The album itself is a combination of tracks from the two aforementioned projects, each performed solo on an acoustic guitar with minimal production. Edwards has such a gorgeous voice and talent for commanding attention to stripped back performances. In most cases, the less barrier between him and the listener, the better. In the end, this is one of his best projects to date, and I only wish it was in full circulation for those who weren’t able to procure it on it’s first and only print.

4. Tool – Lateralus LP

tumblr_n55pmsbyt01rgojw1o1_500_600x   Turning from one of my favorite folk artists to may absolute favorite hard rock group of all time, my second choice has got to be my Lateralus by Tool. The design on the case is gorgeous enough, sporting the colorful spirals associated with the record’s theme, but the picture discs on the inside are even more impressive. They show the upper half of a human body, removing one layer for each side of the two discs. It’s a purely Tool design, and it sets the mood before the record has even played.

   Musically, what is there to say? It’s a Tool album. It’s fantastic. Lateralus is the band’s most technical work, mixing in complex mathematical elements and executing polyrhythms with a rare precision. Instrumentally, this album is a peak, especially for Justin Chancellor’s bass work, as he begins to find his footing with the group in a major way. Maynard’s vocals and lyrics are, of course, incredible, and overall, the album is just a pure master work.

3. Pink Floyd – Collection

  From progressive metal to pure progressive rock, we’ll turn to my personal choice for the greatest band of all time, Pink Floyd. My collection is missing only a few entries, namely Wish You Were Here and A Momentary Lapse of Reason, but the bulk of their massive discography sits comfortably near the front of my record box. The designs are breathtaking in their simplicity, one of my favorite qualities of Floyd’s album covers. Dark Side of the Moon and Atom Heart Mother in particular create so much meaning with basic covers.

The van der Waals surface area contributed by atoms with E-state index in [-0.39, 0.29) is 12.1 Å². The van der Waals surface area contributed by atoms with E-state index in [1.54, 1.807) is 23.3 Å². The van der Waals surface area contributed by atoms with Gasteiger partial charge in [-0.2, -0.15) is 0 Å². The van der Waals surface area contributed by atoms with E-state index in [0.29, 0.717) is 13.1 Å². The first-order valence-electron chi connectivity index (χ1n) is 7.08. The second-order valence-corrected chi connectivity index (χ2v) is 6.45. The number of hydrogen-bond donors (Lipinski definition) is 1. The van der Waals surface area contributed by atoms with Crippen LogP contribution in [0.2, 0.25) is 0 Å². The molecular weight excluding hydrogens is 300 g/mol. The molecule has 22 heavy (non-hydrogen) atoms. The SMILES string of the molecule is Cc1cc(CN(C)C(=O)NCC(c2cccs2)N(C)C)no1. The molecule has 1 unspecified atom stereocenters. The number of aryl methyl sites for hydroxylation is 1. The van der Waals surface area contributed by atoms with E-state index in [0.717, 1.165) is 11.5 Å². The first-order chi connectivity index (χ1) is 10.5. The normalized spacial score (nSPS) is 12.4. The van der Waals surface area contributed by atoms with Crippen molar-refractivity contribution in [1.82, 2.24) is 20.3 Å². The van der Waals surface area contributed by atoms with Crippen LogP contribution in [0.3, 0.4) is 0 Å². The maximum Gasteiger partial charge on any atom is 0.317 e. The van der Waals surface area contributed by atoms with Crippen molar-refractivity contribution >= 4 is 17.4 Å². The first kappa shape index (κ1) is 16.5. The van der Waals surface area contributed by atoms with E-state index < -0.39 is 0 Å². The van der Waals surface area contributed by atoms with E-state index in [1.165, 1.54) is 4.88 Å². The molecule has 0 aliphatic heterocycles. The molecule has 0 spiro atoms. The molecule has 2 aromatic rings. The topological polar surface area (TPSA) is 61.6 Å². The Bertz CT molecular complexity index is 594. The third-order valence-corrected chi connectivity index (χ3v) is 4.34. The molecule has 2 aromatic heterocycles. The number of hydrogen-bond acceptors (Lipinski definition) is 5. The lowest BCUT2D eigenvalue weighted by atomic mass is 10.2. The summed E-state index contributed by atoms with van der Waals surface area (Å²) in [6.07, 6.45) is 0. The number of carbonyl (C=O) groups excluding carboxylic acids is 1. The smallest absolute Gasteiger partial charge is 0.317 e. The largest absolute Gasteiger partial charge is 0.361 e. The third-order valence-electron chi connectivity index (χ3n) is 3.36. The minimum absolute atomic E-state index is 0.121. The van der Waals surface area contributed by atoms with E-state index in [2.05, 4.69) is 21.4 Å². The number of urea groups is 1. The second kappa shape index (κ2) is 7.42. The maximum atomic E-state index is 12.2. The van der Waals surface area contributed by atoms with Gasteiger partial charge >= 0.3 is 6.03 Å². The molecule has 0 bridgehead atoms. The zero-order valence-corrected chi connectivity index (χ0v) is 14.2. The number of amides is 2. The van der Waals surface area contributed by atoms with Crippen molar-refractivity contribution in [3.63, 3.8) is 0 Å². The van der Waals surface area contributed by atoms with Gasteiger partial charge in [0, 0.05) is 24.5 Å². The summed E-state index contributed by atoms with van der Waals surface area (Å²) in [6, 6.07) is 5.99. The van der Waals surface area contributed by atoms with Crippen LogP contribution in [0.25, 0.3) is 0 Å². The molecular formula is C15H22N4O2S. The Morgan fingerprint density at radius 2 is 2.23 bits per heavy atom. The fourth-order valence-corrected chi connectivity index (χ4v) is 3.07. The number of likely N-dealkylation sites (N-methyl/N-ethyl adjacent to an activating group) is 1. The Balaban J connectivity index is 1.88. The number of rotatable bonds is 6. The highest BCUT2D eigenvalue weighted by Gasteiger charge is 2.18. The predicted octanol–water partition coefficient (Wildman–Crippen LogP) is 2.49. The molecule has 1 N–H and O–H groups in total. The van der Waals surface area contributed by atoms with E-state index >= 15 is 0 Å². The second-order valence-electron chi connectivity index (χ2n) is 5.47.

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   When it comes to content, as I said, I consider Pink Floyd the greatest rock band of all time. Listening to their discography in order, you’ll hear them grow and breathe as a group with very few stumbles along the way. Their prime period, from Dark Side of the Moon in ’73 to The Wall in ’79, is nothing short of perfect. However, their earlier, more experimental work is fun and exciting and their later work is expansive and powerful. They’re simply the best to ever do it.

2. Kendrick Lamar – Autographed Damn. LP

Screen Shot 2018-10-18 at 8.42.39 AM.png   Though rap music doesn’t have nearly the tradition in the vinyl world that other genre’s do, I just can’t resist including this gem. The blood red vinyl references one of the best tracks on the album and Kendrick’s enigmatic face peaks out irresistibly as one flips through their stacks of records. Above all, however, the autograph elevates this LP above the rest of my Kendrick collection.

   Musically, DAMN. certainly isn’t my favorite album from Lamar’s discography. That being said, it’s still one of the best records of 2017 by a mile. The heavy trap influences and simple aesthetic is a notable difference from To Pimp a Butterfly’s jazzy, maximalist style. Kendrick’s flow is blistering, and his lyricism is second to none in modern hip-hop. He’s one of the greats, and it is a pleasure to be alive during his run.

1. Margot and the Nuclear So & So’s – Broadripple is Burning/Holy Cow SINGLE

R-745551-1518276605-9152.jpeg   This was my white wale, and last year, I finally caught it. The debut single for one of my favorite bands is the reason I started collecting vinyl in the first place and it was brutally hard to get my hands on. I eventually got my hands on it for less than $100, a score as far as I’m concerned, and it now sit’s proudly atop my collection. The cover is simple and hand-drawn, the disc is a basic black, and the packaging is fairly worn, but it still stands as my crown jewel.

   The lead track is beautiful, as one would expect from a band fronted by Richard Edwards. His voice is youthful and the instrumentation is full in a way that it wouldn’t be on later releases. Lyrically, it’s one of my favorite tracks of all time, as evidenced by the line from it’s second verse which rests permanently on my arm. The B-side, “Holy Cow,” is fun as well, sounding much more like the band’s later work, but nothing tops “Broadripple is Burning.” I’ve collected nearly 200 records at this point, but none of them have given me the feeling of excitement I got from this single.